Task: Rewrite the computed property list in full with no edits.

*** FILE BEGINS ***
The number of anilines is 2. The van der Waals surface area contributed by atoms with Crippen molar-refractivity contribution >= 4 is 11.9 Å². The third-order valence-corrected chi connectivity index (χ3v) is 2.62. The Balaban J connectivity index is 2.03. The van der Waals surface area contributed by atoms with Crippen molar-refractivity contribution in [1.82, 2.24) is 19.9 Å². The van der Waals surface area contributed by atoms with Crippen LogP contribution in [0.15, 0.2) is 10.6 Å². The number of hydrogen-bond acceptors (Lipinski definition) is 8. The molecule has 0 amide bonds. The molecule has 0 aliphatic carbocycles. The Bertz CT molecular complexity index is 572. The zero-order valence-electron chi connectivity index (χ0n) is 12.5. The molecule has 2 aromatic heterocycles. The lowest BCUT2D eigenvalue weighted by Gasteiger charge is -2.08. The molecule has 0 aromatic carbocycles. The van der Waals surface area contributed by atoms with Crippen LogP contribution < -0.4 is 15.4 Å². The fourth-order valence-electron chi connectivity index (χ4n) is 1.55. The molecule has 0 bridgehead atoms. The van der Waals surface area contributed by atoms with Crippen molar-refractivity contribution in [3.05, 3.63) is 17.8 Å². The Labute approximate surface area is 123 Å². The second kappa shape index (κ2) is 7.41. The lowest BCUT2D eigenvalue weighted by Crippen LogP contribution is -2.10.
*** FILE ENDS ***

The number of anilines is 2. The van der Waals surface area contributed by atoms with Crippen molar-refractivity contribution >= 4 is 11.9 Å². The third-order valence-corrected chi connectivity index (χ3v) is 2.62. The Balaban J connectivity index is 2.03. The van der Waals surface area contributed by atoms with Crippen molar-refractivity contribution in [1.82, 2.24) is 19.9 Å². The van der Waals surface area contributed by atoms with Crippen LogP contribution in [0.15, 0.2) is 10.6 Å². The number of hydrogen-bond acceptors (Lipinski definition) is 8. The molecule has 0 amide bonds. The molecule has 0 aliphatic carbocycles. The Bertz CT molecular complexity index is 572. The zero-order valence-electron chi connectivity index (χ0n) is 12.5. The molecule has 2 aromatic heterocycles. The lowest BCUT2D eigenvalue weighted by Gasteiger charge is -2.08. The molecule has 0 aromatic carbocycles. The van der Waals surface area contributed by atoms with Crippen LogP contribution < -0.4 is 15.4 Å². The fourth-order valence-electron chi connectivity index (χ4n) is 1.55. The molecule has 0 bridgehead atoms. The van der Waals surface area contributed by atoms with Crippen molar-refractivity contribution in [3.05, 3.63) is 17.8 Å². The Labute approximate surface area is 123 Å². The second kappa shape index (κ2) is 7.41. The lowest BCUT2D eigenvalue weighted by Crippen LogP contribution is -2.10.